In the Irish Sea, the water is deeper and the seas stronger. “It isn’t the length that’s the engineering challenge, but the environment and the depth,” says McKinley.

The landmark Oresund Bridge. The 11km structure is famous thanks to “The Bridge” crime series but, since opening in 2000, has become a steel-and-concrete embodiment of the Schengen ideal of passport-free travel.
The 11km Øresund bridge links Denmark and Sweden.

Hostile environment

“It is a fairly hostile environment. We haven’t built a bridge pier at the kind of depth of the Irish Sea in that hostile an environment, but we have built things like that in hostile environments.”

The sea bed between Northern Ireland and Scotland is between 50 and 150m deep; the deck of the bridge must also be sufficiently high to allow shipping to pass underneath.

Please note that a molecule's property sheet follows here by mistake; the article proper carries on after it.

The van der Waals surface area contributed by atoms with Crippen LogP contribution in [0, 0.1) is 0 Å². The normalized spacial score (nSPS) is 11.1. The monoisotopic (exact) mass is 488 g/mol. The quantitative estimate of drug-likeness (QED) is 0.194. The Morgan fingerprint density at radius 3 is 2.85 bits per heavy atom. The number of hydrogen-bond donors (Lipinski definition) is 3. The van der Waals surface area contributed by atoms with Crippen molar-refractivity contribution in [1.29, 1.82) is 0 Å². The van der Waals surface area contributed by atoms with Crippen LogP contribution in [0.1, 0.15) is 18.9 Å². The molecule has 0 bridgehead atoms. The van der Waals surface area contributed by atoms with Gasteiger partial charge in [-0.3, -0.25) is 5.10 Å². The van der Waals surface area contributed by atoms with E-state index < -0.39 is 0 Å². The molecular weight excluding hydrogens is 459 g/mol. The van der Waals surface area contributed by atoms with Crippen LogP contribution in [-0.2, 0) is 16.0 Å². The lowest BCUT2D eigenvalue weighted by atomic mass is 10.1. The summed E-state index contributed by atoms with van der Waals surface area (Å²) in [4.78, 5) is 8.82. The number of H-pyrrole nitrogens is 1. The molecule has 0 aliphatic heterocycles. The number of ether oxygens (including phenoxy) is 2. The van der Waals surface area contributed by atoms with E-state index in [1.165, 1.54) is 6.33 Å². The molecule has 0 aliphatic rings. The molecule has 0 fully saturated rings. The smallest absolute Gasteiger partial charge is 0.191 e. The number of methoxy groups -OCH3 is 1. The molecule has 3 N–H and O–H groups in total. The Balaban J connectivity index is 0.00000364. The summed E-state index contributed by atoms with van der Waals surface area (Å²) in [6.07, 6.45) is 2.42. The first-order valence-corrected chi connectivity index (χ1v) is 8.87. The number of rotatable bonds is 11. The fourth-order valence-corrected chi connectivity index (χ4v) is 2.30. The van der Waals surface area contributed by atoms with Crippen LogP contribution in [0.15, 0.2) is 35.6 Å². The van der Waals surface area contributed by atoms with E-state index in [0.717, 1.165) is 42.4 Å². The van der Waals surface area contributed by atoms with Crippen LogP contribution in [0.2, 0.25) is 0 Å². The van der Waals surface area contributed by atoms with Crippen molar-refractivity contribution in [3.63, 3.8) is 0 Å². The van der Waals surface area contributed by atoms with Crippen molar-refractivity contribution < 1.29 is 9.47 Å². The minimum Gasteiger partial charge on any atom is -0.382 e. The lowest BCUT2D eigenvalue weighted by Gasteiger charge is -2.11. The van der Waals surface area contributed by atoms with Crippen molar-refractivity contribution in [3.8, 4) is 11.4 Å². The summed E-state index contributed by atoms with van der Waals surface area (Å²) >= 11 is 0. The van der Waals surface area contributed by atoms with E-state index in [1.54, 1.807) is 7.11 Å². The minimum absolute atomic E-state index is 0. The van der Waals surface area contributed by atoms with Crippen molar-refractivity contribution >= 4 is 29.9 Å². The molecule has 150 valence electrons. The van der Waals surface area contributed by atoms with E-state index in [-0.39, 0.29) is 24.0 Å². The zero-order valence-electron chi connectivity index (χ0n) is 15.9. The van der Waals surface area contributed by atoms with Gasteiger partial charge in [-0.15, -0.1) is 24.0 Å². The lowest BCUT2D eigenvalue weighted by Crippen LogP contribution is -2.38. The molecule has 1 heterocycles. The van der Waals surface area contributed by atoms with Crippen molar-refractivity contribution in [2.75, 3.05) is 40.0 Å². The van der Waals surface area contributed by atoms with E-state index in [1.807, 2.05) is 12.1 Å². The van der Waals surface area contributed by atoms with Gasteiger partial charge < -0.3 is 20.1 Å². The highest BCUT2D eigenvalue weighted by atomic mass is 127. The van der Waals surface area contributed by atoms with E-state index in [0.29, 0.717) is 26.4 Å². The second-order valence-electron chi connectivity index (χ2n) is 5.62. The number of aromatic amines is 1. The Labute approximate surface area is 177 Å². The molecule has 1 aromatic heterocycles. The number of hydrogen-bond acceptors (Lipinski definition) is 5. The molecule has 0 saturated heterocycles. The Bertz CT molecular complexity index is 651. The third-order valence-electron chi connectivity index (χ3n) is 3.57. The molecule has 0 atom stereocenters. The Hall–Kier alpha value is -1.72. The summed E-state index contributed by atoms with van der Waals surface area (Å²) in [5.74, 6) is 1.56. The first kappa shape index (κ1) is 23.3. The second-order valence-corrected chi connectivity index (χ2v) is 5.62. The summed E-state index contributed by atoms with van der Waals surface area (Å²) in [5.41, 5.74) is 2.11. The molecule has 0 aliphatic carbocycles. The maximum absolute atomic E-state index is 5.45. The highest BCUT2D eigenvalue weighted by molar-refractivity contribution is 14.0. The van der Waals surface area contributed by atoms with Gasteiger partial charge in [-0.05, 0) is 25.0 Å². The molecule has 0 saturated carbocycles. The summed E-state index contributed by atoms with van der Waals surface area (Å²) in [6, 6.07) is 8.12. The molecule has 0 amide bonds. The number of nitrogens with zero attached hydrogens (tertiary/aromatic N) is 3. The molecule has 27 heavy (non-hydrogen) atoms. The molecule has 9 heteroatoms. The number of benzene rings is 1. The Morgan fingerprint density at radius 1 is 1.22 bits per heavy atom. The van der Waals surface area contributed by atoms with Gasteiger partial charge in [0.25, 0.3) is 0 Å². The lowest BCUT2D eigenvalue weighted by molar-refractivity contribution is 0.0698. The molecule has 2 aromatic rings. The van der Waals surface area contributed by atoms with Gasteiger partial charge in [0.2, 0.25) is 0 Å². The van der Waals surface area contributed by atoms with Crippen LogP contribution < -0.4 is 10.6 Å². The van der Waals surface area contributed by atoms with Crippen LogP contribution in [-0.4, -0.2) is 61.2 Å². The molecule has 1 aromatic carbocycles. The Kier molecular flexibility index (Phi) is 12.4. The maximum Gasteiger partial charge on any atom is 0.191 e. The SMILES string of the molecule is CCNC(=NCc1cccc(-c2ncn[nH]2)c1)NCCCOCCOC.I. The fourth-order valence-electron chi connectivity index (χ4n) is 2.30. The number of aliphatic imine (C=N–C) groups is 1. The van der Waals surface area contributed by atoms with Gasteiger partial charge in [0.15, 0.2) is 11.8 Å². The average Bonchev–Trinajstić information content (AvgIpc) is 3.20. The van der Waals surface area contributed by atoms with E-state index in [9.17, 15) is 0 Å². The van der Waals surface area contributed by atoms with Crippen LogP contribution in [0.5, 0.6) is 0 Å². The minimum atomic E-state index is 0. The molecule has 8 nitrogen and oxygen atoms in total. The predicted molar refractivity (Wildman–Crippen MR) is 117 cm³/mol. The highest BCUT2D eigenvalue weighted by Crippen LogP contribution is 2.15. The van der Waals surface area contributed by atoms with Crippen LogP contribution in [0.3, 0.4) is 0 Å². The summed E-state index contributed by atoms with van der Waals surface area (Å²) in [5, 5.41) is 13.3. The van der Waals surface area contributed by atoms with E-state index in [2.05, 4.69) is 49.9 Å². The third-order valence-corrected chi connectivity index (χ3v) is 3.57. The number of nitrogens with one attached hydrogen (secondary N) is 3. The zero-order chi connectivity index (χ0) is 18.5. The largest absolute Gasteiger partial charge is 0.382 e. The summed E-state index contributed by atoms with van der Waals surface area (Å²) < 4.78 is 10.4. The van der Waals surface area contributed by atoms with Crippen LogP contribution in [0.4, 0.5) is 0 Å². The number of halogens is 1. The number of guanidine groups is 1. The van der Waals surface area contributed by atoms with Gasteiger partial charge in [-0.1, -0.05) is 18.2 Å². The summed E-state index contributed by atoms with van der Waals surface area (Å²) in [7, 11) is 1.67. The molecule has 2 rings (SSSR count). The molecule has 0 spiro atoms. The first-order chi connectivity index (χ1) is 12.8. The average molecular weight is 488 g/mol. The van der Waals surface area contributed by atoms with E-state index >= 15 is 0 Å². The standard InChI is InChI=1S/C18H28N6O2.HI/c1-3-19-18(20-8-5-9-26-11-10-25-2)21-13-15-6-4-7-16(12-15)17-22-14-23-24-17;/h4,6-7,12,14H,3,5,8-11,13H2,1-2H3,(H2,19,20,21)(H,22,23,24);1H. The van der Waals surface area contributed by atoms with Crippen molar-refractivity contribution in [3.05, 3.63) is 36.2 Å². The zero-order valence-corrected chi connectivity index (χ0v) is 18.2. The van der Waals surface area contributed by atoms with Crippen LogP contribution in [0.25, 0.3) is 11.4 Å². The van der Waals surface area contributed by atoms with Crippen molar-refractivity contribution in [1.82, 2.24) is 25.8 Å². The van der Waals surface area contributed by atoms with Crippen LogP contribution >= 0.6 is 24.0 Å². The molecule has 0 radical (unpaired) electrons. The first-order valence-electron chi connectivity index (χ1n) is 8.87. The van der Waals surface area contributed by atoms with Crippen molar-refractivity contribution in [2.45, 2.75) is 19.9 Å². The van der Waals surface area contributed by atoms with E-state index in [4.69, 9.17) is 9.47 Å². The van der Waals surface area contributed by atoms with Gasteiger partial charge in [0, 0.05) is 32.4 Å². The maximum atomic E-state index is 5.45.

McKinley compares it to the Øresund bridge, which links Denmark and Sweden; it has a clearance of about 60m. Assuming a similar measurement, this would mean the largest piers – the structures which support the span of the bridge – “would be about 210 metres from seabed to deck. That’s big.”

A suspension bridge would give the longest spans; floating technology - similar to that used to build deep sea oil platforms - is currently being used in Norway. “There is also a very intriguing type of structure which is a floating submerged tunnel . . . which is like a tube floating but held down with tethers to the sea bed,” says Firth. “The floating tube might be an interesting option which certainly would be considered by any technical feasibility study.”